The Motley Fool Discussion Boards
Investing/Strategies / Retirement Investing
|Subject: Re: Question For Intercst...or anyone||Date: 2/16/2013 12:07 PM|
|Author: StockGoddess||Number: 71398 of 77568|
To anyone who wonders why 4% is the oft-quoted withdrawl rate. That came from something done in 1998 known as the Trinity Study. Some finance professors at Trinity University back-tested the stock market and bond market, putting a sum into each with different percentages, and then coming up with a chart predicting how likely it was your money would last. For instance, a portfolio of 100% stocks at a 4% withdrawal rate had a 98% chance of lasting 30 years, whereas a 12% withdrawal had only a 33% chance of lasting. Scroll down to page 5 for charts, and formulas are included on other pages:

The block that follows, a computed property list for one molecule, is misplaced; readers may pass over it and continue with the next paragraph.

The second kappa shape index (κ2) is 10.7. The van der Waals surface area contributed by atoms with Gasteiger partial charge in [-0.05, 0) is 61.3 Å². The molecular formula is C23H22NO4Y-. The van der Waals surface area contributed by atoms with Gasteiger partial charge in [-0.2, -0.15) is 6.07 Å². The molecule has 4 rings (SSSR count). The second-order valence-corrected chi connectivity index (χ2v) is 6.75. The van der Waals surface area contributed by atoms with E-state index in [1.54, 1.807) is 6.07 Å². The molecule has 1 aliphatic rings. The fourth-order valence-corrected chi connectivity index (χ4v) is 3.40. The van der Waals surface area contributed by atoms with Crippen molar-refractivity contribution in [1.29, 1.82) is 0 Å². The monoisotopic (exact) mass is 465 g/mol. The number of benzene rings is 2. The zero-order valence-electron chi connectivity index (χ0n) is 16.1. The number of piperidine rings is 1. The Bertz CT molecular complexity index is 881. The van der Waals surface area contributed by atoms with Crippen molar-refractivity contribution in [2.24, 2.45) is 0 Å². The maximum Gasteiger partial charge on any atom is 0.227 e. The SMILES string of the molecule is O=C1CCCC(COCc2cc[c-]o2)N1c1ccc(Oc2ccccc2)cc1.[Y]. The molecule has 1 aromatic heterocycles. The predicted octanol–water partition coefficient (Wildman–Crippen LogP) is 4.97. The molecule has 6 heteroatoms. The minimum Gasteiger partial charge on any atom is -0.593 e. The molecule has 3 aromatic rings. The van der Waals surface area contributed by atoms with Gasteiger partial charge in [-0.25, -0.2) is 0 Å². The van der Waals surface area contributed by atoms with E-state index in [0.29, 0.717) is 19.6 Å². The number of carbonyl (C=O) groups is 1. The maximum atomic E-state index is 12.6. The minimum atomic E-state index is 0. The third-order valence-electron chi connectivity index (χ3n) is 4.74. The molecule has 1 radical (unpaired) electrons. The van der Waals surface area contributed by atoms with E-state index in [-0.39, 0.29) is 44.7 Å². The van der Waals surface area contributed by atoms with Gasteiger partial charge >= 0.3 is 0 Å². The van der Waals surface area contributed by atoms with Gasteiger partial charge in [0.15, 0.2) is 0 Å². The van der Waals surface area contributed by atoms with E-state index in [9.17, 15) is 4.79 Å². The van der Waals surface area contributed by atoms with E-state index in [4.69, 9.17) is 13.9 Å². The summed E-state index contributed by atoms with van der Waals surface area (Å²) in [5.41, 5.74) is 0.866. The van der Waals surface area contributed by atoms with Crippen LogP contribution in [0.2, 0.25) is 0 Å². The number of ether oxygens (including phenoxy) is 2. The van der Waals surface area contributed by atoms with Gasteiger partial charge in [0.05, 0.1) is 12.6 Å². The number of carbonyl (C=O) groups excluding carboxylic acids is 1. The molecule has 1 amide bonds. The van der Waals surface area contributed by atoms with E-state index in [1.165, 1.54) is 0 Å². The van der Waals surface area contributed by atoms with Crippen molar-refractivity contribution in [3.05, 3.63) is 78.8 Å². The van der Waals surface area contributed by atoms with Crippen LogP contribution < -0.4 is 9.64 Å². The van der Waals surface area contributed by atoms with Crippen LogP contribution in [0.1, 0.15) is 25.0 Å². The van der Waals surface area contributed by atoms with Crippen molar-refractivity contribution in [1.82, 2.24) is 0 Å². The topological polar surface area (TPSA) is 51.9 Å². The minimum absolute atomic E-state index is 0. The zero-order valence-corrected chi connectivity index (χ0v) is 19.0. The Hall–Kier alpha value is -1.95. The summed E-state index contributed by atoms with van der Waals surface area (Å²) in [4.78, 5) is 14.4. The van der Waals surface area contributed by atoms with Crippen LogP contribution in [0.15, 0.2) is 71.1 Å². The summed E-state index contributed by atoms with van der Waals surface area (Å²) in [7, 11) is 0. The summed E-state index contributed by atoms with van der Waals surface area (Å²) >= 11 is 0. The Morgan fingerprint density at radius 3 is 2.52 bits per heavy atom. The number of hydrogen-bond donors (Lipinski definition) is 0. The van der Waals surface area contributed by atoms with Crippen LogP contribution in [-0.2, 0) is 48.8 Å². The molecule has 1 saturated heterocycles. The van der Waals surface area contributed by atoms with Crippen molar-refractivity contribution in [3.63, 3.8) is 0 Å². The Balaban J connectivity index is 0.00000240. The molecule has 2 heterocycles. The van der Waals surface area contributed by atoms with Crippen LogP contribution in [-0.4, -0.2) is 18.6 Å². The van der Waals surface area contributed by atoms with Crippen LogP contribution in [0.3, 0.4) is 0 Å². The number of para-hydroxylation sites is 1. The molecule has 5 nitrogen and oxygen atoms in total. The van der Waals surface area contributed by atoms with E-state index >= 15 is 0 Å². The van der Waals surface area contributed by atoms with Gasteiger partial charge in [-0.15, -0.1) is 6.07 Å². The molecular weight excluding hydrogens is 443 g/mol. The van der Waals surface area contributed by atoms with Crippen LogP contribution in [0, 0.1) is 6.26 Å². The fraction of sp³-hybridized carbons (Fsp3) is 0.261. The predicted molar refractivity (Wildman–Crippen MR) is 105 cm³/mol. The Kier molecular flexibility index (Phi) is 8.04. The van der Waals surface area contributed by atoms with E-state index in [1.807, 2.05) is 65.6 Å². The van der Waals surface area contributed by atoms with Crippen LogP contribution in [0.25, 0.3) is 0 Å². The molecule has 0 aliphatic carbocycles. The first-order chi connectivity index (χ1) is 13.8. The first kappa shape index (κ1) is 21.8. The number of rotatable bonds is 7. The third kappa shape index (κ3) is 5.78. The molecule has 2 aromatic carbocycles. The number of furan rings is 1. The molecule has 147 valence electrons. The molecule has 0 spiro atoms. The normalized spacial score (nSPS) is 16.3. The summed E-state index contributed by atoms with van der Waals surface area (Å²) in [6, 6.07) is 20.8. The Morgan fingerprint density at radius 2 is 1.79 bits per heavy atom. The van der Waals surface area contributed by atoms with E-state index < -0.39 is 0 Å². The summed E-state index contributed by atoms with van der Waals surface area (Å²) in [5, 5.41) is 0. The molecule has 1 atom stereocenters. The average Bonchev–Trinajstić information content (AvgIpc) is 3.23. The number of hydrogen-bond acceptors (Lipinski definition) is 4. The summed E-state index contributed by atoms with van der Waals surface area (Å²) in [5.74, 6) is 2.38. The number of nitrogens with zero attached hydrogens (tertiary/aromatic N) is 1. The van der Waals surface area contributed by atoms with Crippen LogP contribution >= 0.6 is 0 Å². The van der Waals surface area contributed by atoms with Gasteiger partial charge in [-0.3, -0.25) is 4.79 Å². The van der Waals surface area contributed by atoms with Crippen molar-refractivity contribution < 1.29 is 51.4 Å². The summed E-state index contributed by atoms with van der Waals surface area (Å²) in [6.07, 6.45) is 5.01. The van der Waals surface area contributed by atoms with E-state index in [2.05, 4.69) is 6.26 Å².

As for “where did the 2% withdrawal rate idea come from” – that is from something called the Life of Riley Index, which assumes you drop half your money into the S&P 500, half into government bonds and tells you what percentage yield you’re likely to get. Then it assumes you want to live at about the 75% percentile and tells you how much it would take, in savings, to sustain that level of income, to live the “life of Riley”. It topped $3M in 2012.
Obviously, Your Mileage May Vary in all retirement theories and scenarios.
|Copyright 1996-2015 trademark and the "Fool" logo is a trademark of The Motley Fool, Inc. Contact Us|